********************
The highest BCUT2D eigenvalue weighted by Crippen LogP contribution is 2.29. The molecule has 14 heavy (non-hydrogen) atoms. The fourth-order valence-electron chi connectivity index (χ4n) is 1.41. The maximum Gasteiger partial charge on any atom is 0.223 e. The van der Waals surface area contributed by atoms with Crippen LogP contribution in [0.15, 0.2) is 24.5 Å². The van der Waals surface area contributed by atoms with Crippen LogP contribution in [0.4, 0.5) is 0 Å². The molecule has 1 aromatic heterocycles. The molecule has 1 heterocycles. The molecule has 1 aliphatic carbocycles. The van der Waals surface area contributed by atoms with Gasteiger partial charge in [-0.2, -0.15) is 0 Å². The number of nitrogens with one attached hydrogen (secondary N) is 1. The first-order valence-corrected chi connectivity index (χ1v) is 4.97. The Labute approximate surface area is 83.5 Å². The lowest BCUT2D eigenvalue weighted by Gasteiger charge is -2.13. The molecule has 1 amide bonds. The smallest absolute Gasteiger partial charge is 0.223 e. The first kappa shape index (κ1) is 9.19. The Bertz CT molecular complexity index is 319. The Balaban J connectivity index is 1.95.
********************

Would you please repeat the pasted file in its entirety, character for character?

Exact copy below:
The highest BCUT2D eigenvalue weighted by Crippen LogP contribution is 2.29. The molecule has 14 heavy (non-hydrogen) atoms. The fourth-order valence-electron chi connectivity index (χ4n) is 1.41. The maximum Gasteiger partial charge on any atom is 0.223 e. The van der Waals surface area contributed by atoms with Crippen LogP contribution in [0.15, 0.2) is 24.5 Å². The van der Waals surface area contributed by atoms with Crippen LogP contribution in [0.4, 0.5) is 0 Å². The molecule has 1 aromatic heterocycles. The molecule has 1 heterocycles. The molecule has 1 aliphatic carbocycles. The van der Waals surface area contributed by atoms with Gasteiger partial charge in [-0.2, -0.15) is 0 Å². The number of nitrogens with one attached hydrogen (secondary N) is 1. The first-order valence-corrected chi connectivity index (χ1v) is 4.97. The Labute approximate surface area is 83.5 Å². The lowest BCUT2D eigenvalue weighted by Gasteiger charge is -2.13. The molecule has 1 amide bonds. The smallest absolute Gasteiger partial charge is 0.223 e. The first kappa shape index (κ1) is 9.19. The Bertz CT molecular complexity index is 319. The Balaban J connectivity index is 1.95.